December 16, 2014 / 5:13 PM / in 3 years

Russia 'optimistic' on Syria peace talks early next year: Lavrov

PARIS (Reuters) - Russia is optimistic at the prospect of renewed talks between opposition figures and the Syrian government early next year, Russian Foreign Minister Sergei Lavrov said on Tuesday.

Russia's Foreign Minister Sergei Lavrov speaks to media in a news conference during a meeting of foreign ministers from the Organization for Security and Cooperation in Europe (OSCE) in Basel December 5, 2014. REUTERS/Arnd Wiegmann

Moscow, an ally of the Syrian government, has pushed to restart talks that collapsed in Geneva in February, inviting Syrian Foreign Minister Walid al-Moualem to visit Moscow after a similar visit by a former Syrian opposition chief in November.

“So far from what we hear from the majority of our interlocutors, both in the opposition and the government of Syria, we can be optimistic that this process (of talks) could at least be tried early next year,” Lavrov told France 24 TV.

Separately, TASS news agency quoted Deputy Russian Foreign Minister Gennady Gatilov as saying Moscow hoped the talks could be held in late January.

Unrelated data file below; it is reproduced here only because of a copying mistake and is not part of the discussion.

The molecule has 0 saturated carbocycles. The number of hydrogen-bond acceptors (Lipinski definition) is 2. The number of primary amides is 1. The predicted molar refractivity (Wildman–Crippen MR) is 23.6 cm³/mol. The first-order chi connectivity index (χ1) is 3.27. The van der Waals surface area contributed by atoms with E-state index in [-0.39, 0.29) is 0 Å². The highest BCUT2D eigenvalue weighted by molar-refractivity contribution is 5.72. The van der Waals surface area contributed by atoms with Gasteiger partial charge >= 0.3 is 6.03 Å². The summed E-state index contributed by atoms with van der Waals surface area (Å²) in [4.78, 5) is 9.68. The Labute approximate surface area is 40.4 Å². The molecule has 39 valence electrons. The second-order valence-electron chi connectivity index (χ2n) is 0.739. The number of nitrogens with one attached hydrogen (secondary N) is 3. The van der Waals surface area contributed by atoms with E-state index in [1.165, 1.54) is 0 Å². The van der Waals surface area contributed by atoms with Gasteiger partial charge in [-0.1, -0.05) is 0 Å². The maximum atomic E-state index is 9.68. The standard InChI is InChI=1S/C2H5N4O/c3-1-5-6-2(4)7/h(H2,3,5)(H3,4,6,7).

Lavrov said he wanted Syrian opposition groups to agree among themselves on a common approach before setting up direct talks with the Damascus government. He did not specify which opposition groups should take part.

In a separate initiative, the U.N. mediator for Syria, Staffan de Mistura, has proposed an “action plan” to implement local ceasefires in some regions torn apart by Syria’s civil war, with the country’s second city Aleppo as a possible starting point.

Syrian President Bashar al-Assad said in November that the proposal was “worth studying”.

“We would be supportive of his efforts,” Lavrov said, referring to the de Mistura proposal.

Russia has long backed Assad, including with arms supplies for Syria, but he has become a more important ally for Moscow since the 2011 Arab Spring protests toppled several autocrats in the Middle East, some of whom had close ties with Moscow.

The Syrian conflict began with street protests against longtime Assad family rule and mushroomed into a bloody uprising and civil war, with Islamist insurgents predominant, after state authorities tried to crush the unrest by force.

Reporting by Nicholas Vinocur; Editing by Mark Heinrich and Ralph Boulton

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